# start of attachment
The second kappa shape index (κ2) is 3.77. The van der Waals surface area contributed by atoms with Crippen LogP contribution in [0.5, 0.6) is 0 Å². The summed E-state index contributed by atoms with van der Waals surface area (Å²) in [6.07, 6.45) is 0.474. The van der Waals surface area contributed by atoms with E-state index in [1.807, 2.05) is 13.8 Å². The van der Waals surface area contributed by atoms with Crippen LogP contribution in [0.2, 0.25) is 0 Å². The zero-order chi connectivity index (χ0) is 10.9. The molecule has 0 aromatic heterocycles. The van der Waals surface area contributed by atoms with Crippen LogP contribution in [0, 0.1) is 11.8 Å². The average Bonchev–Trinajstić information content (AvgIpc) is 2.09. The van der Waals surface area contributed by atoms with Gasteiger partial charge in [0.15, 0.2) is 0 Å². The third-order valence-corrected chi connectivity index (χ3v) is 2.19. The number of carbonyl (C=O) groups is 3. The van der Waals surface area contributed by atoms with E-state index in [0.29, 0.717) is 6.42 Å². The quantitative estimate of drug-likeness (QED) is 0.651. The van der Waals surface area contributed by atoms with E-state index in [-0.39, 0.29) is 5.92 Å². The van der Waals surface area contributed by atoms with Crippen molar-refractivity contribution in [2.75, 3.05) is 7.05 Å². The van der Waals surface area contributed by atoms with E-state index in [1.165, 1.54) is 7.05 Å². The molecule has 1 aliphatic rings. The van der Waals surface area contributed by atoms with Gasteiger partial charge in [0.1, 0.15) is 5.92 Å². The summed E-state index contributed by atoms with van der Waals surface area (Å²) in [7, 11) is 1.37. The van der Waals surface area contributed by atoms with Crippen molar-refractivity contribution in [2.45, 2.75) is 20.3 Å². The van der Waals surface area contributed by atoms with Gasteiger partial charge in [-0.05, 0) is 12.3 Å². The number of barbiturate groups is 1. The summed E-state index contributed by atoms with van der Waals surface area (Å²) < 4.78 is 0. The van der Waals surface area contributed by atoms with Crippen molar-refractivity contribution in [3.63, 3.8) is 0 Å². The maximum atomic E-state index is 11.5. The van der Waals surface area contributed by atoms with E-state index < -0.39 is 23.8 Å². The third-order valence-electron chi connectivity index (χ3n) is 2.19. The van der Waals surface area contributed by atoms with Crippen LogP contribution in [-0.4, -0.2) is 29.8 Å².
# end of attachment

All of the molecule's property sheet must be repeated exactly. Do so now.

The second kappa shape index (κ2) is 3.77. The van der Waals surface area contributed by atoms with Crippen LogP contribution in [0.5, 0.6) is 0 Å². The summed E-state index contributed by atoms with van der Waals surface area (Å²) in [6.07, 6.45) is 0.474. The van der Waals surface area contributed by atoms with E-state index in [1.807, 2.05) is 13.8 Å². The van der Waals surface area contributed by atoms with Crippen LogP contribution in [0.2, 0.25) is 0 Å². The zero-order chi connectivity index (χ0) is 10.9. The molecule has 0 aromatic heterocycles. The van der Waals surface area contributed by atoms with Crippen LogP contribution in [0, 0.1) is 11.8 Å². The average Bonchev–Trinajstić information content (AvgIpc) is 2.09. The van der Waals surface area contributed by atoms with Gasteiger partial charge in [0.15, 0.2) is 0 Å². The third-order valence-corrected chi connectivity index (χ3v) is 2.19. The number of carbonyl (C=O) groups is 3. The van der Waals surface area contributed by atoms with E-state index in [0.29, 0.717) is 6.42 Å². The quantitative estimate of drug-likeness (QED) is 0.651. The van der Waals surface area contributed by atoms with E-state index in [-0.39, 0.29) is 5.92 Å². The van der Waals surface area contributed by atoms with Crippen molar-refractivity contribution in [2.75, 3.05) is 7.05 Å². The van der Waals surface area contributed by atoms with E-state index in [1.165, 1.54) is 7.05 Å². The molecule has 1 aliphatic rings. The van der Waals surface area contributed by atoms with Gasteiger partial charge in [0.1, 0.15) is 5.92 Å². The summed E-state index contributed by atoms with van der Waals surface area (Å²) in [7, 11) is 1.37. The van der Waals surface area contributed by atoms with Crippen molar-refractivity contribution in [2.45, 2.75) is 20.3 Å². The van der Waals surface area contributed by atoms with Gasteiger partial charge in [-0.05, 0) is 12.3 Å². The number of barbiturate groups is 1. The summed E-state index contributed by atoms with van der Waals surface area (Å²) < 4.78 is 0. The van der Waals surface area contributed by atoms with Crippen molar-refractivity contribution in [3.63, 3.8) is 0 Å². The maximum atomic E-state index is 11.5. The van der Waals surface area contributed by atoms with E-state index < -0.39 is 23.8 Å². The third-order valence-electron chi connectivity index (χ3n) is 2.19. The van der Waals surface area contributed by atoms with Crippen LogP contribution in [-0.4, -0.2) is 29.8 Å².